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What is Criticism and How to Deal with it as an Author

Updated: Jan 9, 2022

A Useful Set of Tips and Tricks!

By Asmita De


David Mitchell, in Black Swan Green, said, “If you show someone something you've written, you give them a sharpened stake, lie down in your coffin, and say, ‘When you’re ready.’”


It is quite normal for your work and quite inevitable if I dare say, to go through a phase where despite pouring your heart and soul into a piece of writing, you receive negativity and criticism. It is okay to feel depressed and sad when faced with a slew of such comments or responses, but that shouldn't break your spirit and stop you from moving forward. Not all comments are supposed to be snide remarks though, some can be helpful. Nonetheless, it can dampen your spirits.





However, before knowing how to deal with criticism, let us get an insight as to what criticism is.


Criticism can be defined as ‘The act of expressing disapproval and of noting the problems or faults of a person or thing: the act of criticizing someone or something’ or ‘a remark or comment that expresses disapproval of someone or something’. However, we will delve into literary criticism in this article.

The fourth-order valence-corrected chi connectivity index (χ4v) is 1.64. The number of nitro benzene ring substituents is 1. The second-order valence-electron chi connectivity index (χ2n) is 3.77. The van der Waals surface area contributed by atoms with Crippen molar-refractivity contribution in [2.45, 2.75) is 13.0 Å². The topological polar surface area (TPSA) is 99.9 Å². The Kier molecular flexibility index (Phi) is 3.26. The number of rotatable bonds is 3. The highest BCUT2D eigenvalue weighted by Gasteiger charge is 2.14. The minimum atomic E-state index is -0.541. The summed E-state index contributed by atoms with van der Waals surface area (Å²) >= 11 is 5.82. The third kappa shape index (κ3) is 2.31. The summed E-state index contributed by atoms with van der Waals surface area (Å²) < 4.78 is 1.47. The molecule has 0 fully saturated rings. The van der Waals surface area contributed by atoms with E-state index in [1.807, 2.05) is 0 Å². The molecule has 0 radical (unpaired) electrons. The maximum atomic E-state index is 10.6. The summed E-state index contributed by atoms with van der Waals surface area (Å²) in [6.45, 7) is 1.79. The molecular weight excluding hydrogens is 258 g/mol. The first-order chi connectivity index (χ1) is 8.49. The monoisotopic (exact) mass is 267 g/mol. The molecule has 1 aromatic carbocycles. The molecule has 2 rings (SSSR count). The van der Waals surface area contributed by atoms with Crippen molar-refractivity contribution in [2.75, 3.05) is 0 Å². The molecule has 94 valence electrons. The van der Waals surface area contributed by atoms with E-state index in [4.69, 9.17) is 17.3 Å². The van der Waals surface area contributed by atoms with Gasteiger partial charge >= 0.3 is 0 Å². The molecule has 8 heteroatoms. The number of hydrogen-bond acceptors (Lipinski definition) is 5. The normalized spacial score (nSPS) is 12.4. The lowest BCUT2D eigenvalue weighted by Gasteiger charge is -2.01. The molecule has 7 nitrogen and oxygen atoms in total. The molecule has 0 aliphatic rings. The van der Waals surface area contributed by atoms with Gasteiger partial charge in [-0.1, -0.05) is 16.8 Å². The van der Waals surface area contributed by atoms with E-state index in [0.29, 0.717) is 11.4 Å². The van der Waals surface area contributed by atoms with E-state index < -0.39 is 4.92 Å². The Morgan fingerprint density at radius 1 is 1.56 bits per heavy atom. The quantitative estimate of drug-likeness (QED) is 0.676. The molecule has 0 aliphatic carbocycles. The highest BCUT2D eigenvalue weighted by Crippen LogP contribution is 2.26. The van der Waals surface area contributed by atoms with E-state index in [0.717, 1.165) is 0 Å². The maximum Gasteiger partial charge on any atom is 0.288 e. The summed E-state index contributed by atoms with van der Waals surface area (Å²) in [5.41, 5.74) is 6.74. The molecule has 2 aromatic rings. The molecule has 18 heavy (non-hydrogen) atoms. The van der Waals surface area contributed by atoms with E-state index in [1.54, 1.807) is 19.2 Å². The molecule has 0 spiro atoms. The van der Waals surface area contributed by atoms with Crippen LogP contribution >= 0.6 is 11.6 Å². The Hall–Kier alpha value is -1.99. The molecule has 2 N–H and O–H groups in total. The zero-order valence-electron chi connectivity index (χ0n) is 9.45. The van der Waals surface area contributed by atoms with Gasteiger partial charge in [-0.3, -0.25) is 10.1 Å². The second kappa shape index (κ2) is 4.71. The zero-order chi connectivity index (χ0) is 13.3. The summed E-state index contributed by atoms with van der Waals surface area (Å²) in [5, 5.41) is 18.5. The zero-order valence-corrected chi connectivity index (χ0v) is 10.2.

• What is Literary Criticism?


Literary criticism is the comparison, analysis, interpretation, and/or evaluation of works of literature. It is essentially an opinion, supported by evidence, relating to the theme, style, setting or historical or political context. It usually includes a discussion of the work’s content and integrates your ideas with other insights gained from research. Literary criticism may have a positive or a negative bias and maybe a study of an individual piece of literature or an author’s body of work.


Masterclass gives near detailed categorization of different types of Literary theory. These have given a reader ample choice to use the correct vocabulary and terms while dissecting a literary text.